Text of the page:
SEATTLE -- It took Edgar Martinez a full decade to get elected into the National Baseball Hall of Fame, so former Mariners teammate Omar Vizquel certainly has time to reach the pinnacle of his sport. But this year -- Vizquel’s fourth on the Hall of Fame ballot -- could go
SEATTLE -- It took Edgar Martinez a full decade to get elected into the National Baseball Hall of Fame, so former Mariners teammate Omar Vizquel certainly has time to reach the pinnacle of his sport. But this year -- Vizquel’s fourth on the Hall of Fame ballot -- could go a long way toward telling the story of the slick shortstop’s climb toward Cooperstown.
Vizquel, who came up with the Mariners and spent the first five seasons of his Major League career in Seattle, was one of 25 former players listed on the 2021 Hall of Fame Ballot sent out Monday to eligible National Baseball Hall of Fame voters.
The man known as “Little O” was named on 52.6% of the ballots cast in 2020, edging closer to the 75% figure needed for nomination to the Hall. Vizquel finished sixth in the '20 voting, behind two who were elected -- Derek Jeter and Larry Walker -- as well as Curt Schilling, Roger Clemens and Barry Bonds.
• Hall of Fame releases 2021 ballot | Complete Hall of Fame coverage
Vizquel was named on 37% of the ballots his first year of eligibility in 2018 and 42.8% in '19, so he’s clearly trending up. The question is whether he will continue climbing, given the divided opinion over whether his relatively low WAR and JAWS (a statistical comparison with current Hall of Famers at the same position) rankings outweigh his defensive wizardry and 2,877 hits racked up over a 24-year career.
One big factor in his favor: The three returning players who finished ahead of him in last year’s voting -- Schilling, Bonds and Clemens -- all have overhanging questions that have limited their support in the past. And the incoming class of 11 players is topped by pitchers Mark Buehrle and Tim Hudson and outfielder Torii Hunter, none of whom are overwhelming favorites to be first-ballot nominees.
In many ways, Vizquel represents the opposite argument from Martinez, who had extremely high offensive rate numbers with his batting, on-base and slugging percentages, but was discounted by some because he played no defense in his designated hitter years, while his counting offensive numbers were limited to a degree by his late arrival to MLB and some injury issues.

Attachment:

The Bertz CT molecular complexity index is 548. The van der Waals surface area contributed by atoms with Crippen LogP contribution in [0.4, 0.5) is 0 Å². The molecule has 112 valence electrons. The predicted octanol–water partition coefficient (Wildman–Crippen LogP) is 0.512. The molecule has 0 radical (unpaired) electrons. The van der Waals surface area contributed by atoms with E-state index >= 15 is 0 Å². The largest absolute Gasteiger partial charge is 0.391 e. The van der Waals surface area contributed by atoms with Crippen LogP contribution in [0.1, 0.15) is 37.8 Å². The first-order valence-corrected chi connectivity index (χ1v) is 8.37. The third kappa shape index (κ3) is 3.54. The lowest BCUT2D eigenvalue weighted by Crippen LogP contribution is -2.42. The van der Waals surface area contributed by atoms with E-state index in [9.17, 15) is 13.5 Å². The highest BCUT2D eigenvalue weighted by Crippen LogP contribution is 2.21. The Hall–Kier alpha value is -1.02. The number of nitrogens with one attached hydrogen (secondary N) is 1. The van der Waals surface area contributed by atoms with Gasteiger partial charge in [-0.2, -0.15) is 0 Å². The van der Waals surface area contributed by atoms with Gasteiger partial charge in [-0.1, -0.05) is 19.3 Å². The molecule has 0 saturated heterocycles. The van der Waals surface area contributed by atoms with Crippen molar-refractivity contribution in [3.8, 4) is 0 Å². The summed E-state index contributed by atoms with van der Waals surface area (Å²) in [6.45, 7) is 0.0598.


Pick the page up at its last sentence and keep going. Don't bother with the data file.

Vizquel’s hit total is close to the magical 3,000 mark, thanks to his longevity and a career that started at age 22 with the Mariners, but his slash line of .272/.336/.352 with a .688 OPS and 80 home runs in 2,968 games leaves him with a career bWAR of 45.6, which ranks 16th among this year’s nominees. Similarly, his JAWS total of 36.2 is 16th.
Those who saw Vizquel play, however, will counter with an argument that his outstanding glove work at a critical defensive position and ability to compete at the highest level for nearly a quarter of a century merit inclusion with the game’s greats in Cooperstown. Certainly his 11 Gold Glove Awards speak loudly, and he was a three-time All-Star during his days in Cleveland, where he spent 11 seasons at the height of his career.
Vizquel still stands as the all-time MLB leader in games played at shortstop and double plays turned, and his .9847 fielding percentage is fractions of a point higher than runner-up Troy Tulowitzki (.9846) for first as well among those who played 500 games or more.
In short, Vizquel’s glove alone makes him a strong Hall of Fame candidate, and Mariners fans fondly remember his barehanded play for the final out to preserve Chris Bosio’s no-hitter in 1993. It’s interesting as well that Vizquel made his MLB debut for the Mariners on the same day as Ken Griffey Jr. in 1989.
Griffey and Martinez are now the first two players in the Hall of Fame wearing Mariners caps on their plaques. Vizquel would clearly go into the Hall representing the Indians, but he remains a favorite of many Seattle fans and his vote total certainly will be noted in the Pacific Northwest when results are released in January.
Greg Johns has covered the Mariners since 1997, and for MLB.com since 2011. Follow him on Twitter @GregJohnsMLB.